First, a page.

In the olden days the question of which marriage regime one would choose to be applicable on one’s marriage was not specifically relevant unless one of the parties came from a wealthy background. But times have changed and couples are seeking to protect themselves should one of the parties, for example, become insolvent. Also, not everyone might have been able, at the time getting married, to obtain the relevant legal information in regard to the different marriage regimes our law has and their different consequences.
The question remains whether parties can change their marriage regime after being married in community of property?
In terms of section 21 of the Matrimonial Property Act 88 of 1984 “a husband and wife, whether married before or after the commencement of this Act, may jointly apply to a court for leave to change the matrimonial property system, which applies to their marriage”.
It is however essential that the parties show that there are sound reasons for the proposed change; that sufficient notice of the proposed changed has been given to all creditors of the spouses; and that no other person will be prejudiced by the proposed change.
The parties will have to bring a High Court application via ex parte motion proceedings in which they state the above; will have to attend to the necessary advertisements in the Government Gazette and the relevant newspapers (one in Afrikaans and one in English); and will have to attach a draft to the application of the postnuptial notarial contract which they wish to enter into. After the court has granted the relief sought, the parties may formally enter into the contract.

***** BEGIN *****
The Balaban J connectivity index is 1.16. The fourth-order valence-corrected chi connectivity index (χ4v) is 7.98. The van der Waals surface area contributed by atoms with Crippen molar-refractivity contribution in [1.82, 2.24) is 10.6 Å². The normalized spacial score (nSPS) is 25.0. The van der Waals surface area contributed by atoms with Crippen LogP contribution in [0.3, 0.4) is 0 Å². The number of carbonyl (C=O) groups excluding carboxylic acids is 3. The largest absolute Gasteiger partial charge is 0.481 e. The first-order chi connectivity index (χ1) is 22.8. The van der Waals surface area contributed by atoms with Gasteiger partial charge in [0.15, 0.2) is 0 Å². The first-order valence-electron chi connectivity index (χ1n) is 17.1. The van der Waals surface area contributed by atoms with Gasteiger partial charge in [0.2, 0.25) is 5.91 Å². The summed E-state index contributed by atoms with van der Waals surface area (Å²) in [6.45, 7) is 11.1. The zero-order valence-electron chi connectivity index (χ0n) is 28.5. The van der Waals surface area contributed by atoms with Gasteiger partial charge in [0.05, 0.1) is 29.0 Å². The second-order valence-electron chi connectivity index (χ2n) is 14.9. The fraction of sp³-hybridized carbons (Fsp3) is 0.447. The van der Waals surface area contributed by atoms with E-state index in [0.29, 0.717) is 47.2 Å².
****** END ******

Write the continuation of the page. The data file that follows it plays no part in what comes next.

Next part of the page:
As you will require assistance with litigation proceedings as well as with the postnuptial notarial contract, it is advisable to get a litigation attorney as well as a notary to attend to the necessary application on the one side, and the post-nuptial agreement on the other side.
Parties should also take note that the application is costly and should only be done if necessary.
This article is a general information sheet and should not be used or relied on as legal or other professional advice. No liability can be accepted for any errors or omissions nor for any loss or damage arising from reliance upon any information herein. Always contact your legal adviser for specific and detailed advice. Errors and omissions excepted (E&OE)